Most leaders know the failure points of their exiting processes. The symptoms are easy to spot—rework, bottlenecks, waste, customer complaints—but for some reason, organizational habits get in the way.  That’s the bad news. The good news is that the ability to fix the things that get in the way of doing things “right” exists within the organization. Employees who are closest to the problem typically have the best solutions, if only someone would ask.

Doing the “right” things “right” requires intention and attention but the rewards, financial and otherwise, are worth it.

image: FreeDigitalPhotos.net


Permalink to Overcoming the Myth of Work Life Balance

Overcoming the Myth of Work Life Balance

If you search Amazon.com you’ll find hundreds of books on work-life balance. Obviously this topic is of interest to the world. I suspect it was started by women who taught men the importance of the concept. But do we really want work-life balance?
My educational background is finance/accounting. When I think of balance, I think of the balance sheet where assets=liabilities+equity or debits=credits. In accounting, everything in balance is a good thing. But in life, I’m not sure what we need is balance.

Let’s look at a typical work day: Rise at 6:00 AM; get ready for work 6:00-7:00 AM; commute from 7:00-8:00 AM; work from 8:00-5:00; commute home 5:00-6:00; personal time 6:00-11:00; and sleep from 11:00 PM-6:00 AM. Admittedly averages don’t really represent anything real, but for purposes of making my point, let’s assume this day is typical. When you calculate work and commute time as “work” and everything else as “life”, 54% of the day is spent outside of work. If we add weekends into the mix and look at a 168 hour week, 67% of our time is allocated to “life.” So what’s the problem?

I suspect the real problem is that we don’t feel like we have enough time in our lives for what is really important. Or, we don’t really only work from 8:00-5:00. For some reason we bring work home and work on weekends. If we really are all out of balance, I’d like to offer four things to consider: Productivity at work, how we define success, attitude about work/life balance and living a life of integrity.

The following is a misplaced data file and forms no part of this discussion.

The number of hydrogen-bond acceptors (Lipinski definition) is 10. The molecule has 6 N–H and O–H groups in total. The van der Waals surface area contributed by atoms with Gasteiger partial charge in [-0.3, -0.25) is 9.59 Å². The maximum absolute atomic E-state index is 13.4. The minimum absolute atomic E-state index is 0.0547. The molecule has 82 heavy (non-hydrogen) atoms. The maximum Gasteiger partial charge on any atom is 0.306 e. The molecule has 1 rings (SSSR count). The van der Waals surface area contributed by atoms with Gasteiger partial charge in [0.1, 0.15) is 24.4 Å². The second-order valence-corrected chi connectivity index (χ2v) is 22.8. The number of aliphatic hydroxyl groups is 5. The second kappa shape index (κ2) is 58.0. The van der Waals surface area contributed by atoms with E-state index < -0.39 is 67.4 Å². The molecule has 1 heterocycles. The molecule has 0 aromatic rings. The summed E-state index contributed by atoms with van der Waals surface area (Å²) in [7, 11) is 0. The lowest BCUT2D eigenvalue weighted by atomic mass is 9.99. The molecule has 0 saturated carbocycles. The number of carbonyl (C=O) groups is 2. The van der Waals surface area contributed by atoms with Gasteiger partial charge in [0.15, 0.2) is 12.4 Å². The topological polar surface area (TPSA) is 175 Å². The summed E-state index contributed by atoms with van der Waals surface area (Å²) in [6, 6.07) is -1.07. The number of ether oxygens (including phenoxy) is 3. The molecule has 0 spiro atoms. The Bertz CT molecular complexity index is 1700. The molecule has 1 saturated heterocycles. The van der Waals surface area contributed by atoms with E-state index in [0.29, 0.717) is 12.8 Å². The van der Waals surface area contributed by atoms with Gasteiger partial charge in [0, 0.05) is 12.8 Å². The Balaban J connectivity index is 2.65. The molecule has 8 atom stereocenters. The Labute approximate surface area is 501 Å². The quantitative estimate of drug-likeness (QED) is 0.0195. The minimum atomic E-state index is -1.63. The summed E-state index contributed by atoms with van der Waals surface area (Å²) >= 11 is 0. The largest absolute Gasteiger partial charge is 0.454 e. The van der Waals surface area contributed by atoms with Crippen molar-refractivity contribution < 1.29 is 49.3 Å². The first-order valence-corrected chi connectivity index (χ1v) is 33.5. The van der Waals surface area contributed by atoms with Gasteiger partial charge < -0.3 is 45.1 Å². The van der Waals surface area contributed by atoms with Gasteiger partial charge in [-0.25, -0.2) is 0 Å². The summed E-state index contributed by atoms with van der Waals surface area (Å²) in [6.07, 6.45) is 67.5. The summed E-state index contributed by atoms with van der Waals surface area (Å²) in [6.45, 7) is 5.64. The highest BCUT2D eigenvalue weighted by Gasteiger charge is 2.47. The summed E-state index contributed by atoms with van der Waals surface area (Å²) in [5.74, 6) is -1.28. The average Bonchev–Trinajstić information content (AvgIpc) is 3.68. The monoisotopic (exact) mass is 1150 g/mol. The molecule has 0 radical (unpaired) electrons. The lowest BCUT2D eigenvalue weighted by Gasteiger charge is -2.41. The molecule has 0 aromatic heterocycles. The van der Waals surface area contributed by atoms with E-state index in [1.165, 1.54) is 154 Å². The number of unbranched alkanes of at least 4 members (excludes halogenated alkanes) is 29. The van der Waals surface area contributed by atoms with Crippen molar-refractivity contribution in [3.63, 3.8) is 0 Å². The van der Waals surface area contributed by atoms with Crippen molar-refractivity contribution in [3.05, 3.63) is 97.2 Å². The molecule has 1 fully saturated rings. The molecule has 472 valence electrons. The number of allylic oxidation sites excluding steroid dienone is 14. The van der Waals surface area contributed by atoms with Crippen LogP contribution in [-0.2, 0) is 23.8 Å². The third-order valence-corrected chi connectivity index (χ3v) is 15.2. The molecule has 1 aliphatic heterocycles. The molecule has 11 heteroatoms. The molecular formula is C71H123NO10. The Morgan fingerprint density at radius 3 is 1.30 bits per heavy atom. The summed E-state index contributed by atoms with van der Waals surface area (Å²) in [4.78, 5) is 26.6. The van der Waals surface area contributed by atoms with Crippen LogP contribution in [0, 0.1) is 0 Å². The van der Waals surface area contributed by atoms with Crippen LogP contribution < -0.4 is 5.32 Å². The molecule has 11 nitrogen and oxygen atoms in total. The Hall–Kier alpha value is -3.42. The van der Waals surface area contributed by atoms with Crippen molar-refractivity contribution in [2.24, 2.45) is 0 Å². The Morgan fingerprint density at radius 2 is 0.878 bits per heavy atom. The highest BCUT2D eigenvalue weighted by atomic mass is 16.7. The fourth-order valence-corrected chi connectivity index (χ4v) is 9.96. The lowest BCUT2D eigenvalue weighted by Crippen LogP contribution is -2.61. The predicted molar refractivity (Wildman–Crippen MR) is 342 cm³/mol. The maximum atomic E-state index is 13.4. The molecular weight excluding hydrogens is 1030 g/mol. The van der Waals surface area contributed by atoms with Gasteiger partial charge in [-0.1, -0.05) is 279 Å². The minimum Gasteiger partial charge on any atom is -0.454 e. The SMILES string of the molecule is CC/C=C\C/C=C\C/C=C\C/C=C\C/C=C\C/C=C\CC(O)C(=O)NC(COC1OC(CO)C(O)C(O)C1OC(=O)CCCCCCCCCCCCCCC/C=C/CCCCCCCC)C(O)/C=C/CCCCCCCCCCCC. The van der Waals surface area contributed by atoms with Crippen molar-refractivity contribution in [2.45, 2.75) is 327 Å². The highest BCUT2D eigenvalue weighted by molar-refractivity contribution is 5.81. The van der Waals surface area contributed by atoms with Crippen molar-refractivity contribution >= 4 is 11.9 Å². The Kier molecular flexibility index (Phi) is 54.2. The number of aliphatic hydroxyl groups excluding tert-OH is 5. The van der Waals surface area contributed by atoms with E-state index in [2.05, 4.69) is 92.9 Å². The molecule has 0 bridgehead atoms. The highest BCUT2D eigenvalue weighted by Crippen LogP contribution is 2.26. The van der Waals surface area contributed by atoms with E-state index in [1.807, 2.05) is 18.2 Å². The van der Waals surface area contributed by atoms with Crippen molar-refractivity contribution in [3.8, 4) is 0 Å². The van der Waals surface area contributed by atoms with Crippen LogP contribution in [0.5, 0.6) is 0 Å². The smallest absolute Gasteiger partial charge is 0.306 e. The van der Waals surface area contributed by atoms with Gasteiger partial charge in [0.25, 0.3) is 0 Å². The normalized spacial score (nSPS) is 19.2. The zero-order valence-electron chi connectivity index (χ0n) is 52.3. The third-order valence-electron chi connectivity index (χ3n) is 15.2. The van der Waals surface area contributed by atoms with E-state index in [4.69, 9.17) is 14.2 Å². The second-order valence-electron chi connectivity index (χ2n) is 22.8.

Productivity – Early in my career, one of my supervisors told me “If you think you are impressing me by staying at work late, you’re not. If you can’t get your job done in an 8-hour day, perhaps I should replace you with someone who can!” This advice helped me focus on productivity.

There are many factors that impact our productivity but some of the most common are broken processes, doing other people’s work, poor communication, agenda-less meetings, unclear goals, and allowing or seeking interruptions. If you pick just one of these to focus on and make changes, you’ll likely see improvement.

Defining Success – Most people define success in terms of career achievements – promotions, raises and bonuses. The vast majority of people if they set goals at all, only set career and financial goals. This is part of the reason they think of success in career and financial terms.

In reality, we are complicated beings with many dimensions and needs – family, social, physical, intellectual and spiritual – in addition to career and financial. Each of these areas of our lives works for and against each other. Is it really possible to achieve balance? Even if it were, it wouldn’t last long and like a teeter totter that sits in balance, it isn’t much fun.

Balance is really a misnomer. Harmony is a much better term for what we seek in life. Think of an orchestra. Many individual and intertwined sounds create the composition. Not every instrument plays all the time. Some carry the melody and others create the harmony.

Setting goals in each area of your life is an important part of creating work/life harmony. Sometimes the problem is not really work/life harmony. Rather, the problem is mastering the art of saying “no.”

Once you’ve considered what is really important in all areas of your life and set written goals, the art of saying no becomes more of a science. The process is simple. Say yes to those things that will take you closer to your goals and no to those things that will take you further away.

If it is so simple, why don’t we just do it?

That brings me to the next point. What is your attitude about achieving harmony in your work/life? Do you have to stay late? Do you have to take work home? Do you have to work weekends? In other words, is your attitude that work always comes first?

You’ll never achieve harmony in your life unless you realize that you are in control and you choose to stay late, take work home and work weekends.  It is your choice and not a requirement.  Accepting the reality that you are 100% responsible for your choices is empowering in itself.  You are in control. Once you acknowledge this, you are able to make the choices that will bring harmony to your life.

Go ahead! Picture the success you want to achieve, set goals in all areas of your life, eliminate the waste and make the choices that will take you closer to goal achievment.  Soon, you’ll be singing the sweet song of success!